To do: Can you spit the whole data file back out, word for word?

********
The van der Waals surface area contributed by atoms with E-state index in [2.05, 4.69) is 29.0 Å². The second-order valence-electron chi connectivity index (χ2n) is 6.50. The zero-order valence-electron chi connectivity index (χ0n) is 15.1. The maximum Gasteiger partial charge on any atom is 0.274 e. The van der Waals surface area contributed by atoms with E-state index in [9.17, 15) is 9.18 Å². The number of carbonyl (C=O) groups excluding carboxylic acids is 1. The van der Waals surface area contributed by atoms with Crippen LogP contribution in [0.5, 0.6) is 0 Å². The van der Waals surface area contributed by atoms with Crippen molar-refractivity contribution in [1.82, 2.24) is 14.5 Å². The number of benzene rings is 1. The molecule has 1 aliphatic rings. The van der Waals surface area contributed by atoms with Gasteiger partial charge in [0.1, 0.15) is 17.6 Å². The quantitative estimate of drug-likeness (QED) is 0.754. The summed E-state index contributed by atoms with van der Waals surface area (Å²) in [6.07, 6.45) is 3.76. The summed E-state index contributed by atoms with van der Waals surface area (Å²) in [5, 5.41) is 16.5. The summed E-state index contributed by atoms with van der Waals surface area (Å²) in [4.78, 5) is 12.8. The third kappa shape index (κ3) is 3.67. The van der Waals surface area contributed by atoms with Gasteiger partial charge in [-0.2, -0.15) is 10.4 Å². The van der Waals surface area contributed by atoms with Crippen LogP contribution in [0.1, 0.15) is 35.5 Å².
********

The van der Waals surface area contributed by atoms with E-state index in [2.05, 4.69) is 29.0 Å². The second-order valence-electron chi connectivity index (χ2n) is 6.50. The zero-order valence-electron chi connectivity index (χ0n) is 15.1. The maximum Gasteiger partial charge on any atom is 0.274 e. The van der Waals surface area contributed by atoms with E-state index in [9.17, 15) is 9.18 Å². The number of carbonyl (C=O) groups excluding carboxylic acids is 1. The van der Waals surface area contributed by atoms with Crippen LogP contribution in [0.5, 0.6) is 0 Å². The van der Waals surface area contributed by atoms with Crippen molar-refractivity contribution in [1.82, 2.24) is 14.5 Å². The number of benzene rings is 1. The molecule has 1 aliphatic rings. The van der Waals surface area contributed by atoms with Gasteiger partial charge in [0.1, 0.15) is 17.6 Å². The quantitative estimate of drug-likeness (QED) is 0.754. The summed E-state index contributed by atoms with van der Waals surface area (Å²) in [6.07, 6.45) is 3.76. The summed E-state index contributed by atoms with van der Waals surface area (Å²) in [5, 5.41) is 16.5. The summed E-state index contributed by atoms with van der Waals surface area (Å²) in [4.78, 5) is 12.8. The third kappa shape index (κ3) is 3.67. The van der Waals surface area contributed by atoms with Gasteiger partial charge in [-0.2, -0.15) is 10.4 Å². The van der Waals surface area contributed by atoms with Crippen LogP contribution in [0.1, 0.15) is 35.5 Å².